Musings from a First-Time Attendee at AASLH
C2C’s Disaster Preparedness Coordinator, Lyn Triplett, shares her thoughts…
We just got back from attending the American Association for State and Local History conference in Minnesota. Because my background is in Education, FEMA, and the arts this was my first time to attend a national conference with so many historians. I was surrounded by sharp, learned, and interesting people, all of whom had a very high level of expertise in their chosen passion and career. The best part of most professional conferences is being able to immerse yourself with peers who really speak your language and know the ins and outs of the professional world of your career. People were always willing to share information, display new ideas and approaches, chat, vent, problem-solve and cheer each other and their institutions onward and upward.
The best part was learning that stumbling blocks in our area are the same in other areas. Getting small and medium museums to write disaster plans, update inventories, and document artifacts are challenges across the country. Not all ideas at AASLH were met with cheers and confetti. The ideas of gearing education programs to specific styles of learning (traditional schools vs. home schooled), contemporary approaches to media (Zombies and comic books), interactive collaboration between fields of study, and cross categorical implementation of the arts still makes many museum, library and conservation professionals uncomfortable. However, I think that it can be said that we need those folks to make us get out of our ruts, view our sites and collections with a new prism and encourage fresh ideas in order to keep the funding, the audience and, most importantly, the educational enlightenment that arises from attending the state and local history sites and museums at a peak.
The one component that everyone could agree upon was that the local group of dedicated individuals, upon which every historic entity depends, is absolutely paramount to the continued success of preserving history for the future. That unique group of people gives their time and their money to keep the doors open and are the backbone of sustainability for tens of thousands of museums, sites and libraries across the United States.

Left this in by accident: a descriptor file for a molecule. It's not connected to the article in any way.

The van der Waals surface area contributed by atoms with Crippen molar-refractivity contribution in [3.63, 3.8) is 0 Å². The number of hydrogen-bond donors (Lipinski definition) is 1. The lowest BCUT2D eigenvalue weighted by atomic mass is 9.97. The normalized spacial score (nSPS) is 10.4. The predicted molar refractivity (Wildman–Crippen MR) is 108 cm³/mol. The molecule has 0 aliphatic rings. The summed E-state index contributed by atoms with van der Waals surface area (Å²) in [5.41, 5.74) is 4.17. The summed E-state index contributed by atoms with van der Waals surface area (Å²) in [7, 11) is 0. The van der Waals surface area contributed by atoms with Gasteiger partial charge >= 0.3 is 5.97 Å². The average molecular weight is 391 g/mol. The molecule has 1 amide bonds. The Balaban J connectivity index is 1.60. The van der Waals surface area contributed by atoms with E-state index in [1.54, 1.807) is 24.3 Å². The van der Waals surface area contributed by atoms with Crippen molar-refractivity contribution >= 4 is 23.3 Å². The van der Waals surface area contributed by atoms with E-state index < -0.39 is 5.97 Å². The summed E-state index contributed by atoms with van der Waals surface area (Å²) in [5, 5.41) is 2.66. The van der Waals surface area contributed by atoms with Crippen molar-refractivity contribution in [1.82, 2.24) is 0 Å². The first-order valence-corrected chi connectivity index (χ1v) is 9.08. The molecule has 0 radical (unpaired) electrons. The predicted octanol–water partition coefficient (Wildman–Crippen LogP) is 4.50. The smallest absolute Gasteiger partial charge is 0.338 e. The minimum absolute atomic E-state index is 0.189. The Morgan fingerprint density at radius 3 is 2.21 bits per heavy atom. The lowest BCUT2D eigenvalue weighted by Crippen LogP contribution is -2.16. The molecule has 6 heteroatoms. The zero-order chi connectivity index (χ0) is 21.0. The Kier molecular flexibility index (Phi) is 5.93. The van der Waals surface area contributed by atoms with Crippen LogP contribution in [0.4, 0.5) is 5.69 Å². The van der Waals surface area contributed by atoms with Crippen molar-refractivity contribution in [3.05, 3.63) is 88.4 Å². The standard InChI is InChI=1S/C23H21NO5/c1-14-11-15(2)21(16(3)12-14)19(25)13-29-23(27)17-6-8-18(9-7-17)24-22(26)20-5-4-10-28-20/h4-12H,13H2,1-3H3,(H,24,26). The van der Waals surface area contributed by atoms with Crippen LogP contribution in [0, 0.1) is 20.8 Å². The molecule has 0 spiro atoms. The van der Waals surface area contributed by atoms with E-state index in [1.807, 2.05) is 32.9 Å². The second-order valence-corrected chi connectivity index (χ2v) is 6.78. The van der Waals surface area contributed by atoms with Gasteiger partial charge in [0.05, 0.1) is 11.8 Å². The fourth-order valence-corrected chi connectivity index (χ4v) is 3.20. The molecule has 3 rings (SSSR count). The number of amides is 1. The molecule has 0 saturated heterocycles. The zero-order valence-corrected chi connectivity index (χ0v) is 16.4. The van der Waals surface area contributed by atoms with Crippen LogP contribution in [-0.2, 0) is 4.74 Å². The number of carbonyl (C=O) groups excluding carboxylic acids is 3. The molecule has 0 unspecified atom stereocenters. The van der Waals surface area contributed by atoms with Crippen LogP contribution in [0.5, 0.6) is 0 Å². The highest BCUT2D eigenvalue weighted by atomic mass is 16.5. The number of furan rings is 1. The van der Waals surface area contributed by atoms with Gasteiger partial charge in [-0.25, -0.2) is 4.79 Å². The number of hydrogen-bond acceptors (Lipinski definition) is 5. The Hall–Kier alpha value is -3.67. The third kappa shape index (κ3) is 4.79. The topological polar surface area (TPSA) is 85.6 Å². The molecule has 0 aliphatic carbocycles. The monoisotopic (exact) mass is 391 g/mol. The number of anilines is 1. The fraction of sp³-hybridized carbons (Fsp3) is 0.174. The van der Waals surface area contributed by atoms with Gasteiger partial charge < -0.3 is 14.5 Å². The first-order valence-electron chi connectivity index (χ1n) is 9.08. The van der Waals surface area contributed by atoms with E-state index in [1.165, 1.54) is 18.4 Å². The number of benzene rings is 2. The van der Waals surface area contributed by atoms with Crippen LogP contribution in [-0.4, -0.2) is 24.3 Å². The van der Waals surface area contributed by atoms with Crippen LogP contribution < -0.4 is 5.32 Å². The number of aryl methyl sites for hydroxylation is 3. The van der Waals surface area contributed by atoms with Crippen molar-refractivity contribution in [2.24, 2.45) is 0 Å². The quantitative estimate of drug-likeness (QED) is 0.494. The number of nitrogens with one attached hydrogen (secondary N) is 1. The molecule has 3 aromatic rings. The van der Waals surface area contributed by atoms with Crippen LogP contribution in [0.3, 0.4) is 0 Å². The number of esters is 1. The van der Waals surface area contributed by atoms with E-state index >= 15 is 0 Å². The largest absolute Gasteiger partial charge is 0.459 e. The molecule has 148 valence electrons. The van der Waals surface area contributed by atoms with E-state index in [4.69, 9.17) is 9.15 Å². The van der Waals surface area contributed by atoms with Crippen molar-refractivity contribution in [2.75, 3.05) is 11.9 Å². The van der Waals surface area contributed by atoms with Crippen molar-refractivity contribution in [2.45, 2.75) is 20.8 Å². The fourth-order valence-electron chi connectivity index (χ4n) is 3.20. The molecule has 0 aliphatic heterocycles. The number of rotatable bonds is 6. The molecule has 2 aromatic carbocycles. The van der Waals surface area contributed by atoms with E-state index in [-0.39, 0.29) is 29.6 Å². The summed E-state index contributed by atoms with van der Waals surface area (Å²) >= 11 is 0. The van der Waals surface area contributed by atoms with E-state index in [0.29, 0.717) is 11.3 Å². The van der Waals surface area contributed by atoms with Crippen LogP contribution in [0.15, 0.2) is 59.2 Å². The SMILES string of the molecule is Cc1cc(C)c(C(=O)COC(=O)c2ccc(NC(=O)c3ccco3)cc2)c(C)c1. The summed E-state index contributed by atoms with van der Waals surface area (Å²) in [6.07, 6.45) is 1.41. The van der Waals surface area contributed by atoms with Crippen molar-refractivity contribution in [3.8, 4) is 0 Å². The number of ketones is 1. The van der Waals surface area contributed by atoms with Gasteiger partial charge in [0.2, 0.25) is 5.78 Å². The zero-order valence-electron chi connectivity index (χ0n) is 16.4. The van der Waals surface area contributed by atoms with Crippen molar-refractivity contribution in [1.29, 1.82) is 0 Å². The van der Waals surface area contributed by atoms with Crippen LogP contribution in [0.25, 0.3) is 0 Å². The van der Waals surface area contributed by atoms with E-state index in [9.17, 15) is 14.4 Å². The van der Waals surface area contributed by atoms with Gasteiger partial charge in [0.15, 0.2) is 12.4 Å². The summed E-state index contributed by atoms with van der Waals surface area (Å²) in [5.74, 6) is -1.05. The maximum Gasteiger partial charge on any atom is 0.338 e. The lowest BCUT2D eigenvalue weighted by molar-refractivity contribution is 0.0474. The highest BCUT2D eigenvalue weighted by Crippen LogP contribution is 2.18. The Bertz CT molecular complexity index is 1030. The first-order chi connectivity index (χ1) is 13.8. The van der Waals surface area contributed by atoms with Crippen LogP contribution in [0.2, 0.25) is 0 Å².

A friend once told me that every event depending on participation from others was a risk. Whether it was a birthday party, an open house, or a black tie charity ball, in order for the attendees to say “Yes” to that event, they had to say “No” to something else; even if that something else was just getting off the couch and not watching TV. Her point was that we should always appreciate, with genuine and deep gratitude, the people who choose to support us with their hard work and devotion. They could easily choose to do something much more glamorous, fun or relaxing. Thinking of this, I realized that many historical institutions and museums are hanging from a very thin thread. When that connective filament breaks down between the custodians of the sites and artifacts and the local community, the worst disaster possible will occur. The doors will close and the history will be locked away. That will mean no more stories, no more education, and especially, no way to learn lessons from our past to create a better future.
From developing new attendees, to filling the financial coffers, to showing admiration for the work-horse-volunteers, we must do whatever it takes to keep the doors open. If that means dressing up as a super-hero, or learning a new computer system or spending money for a professional consultant, then it simply must be done. It will also mean that I might be a little uncomfortable in the process. But I learned something very important at the AASLH Conference: that history and artifacts do not belong to just one group or individual – we are simply the temporary custodians. It is our responsibility to entreat others and inspire the next group of learners who happen along. And we must make sure that those people are welcome and willing to say “Yes” to history and its importance to our cultural growth.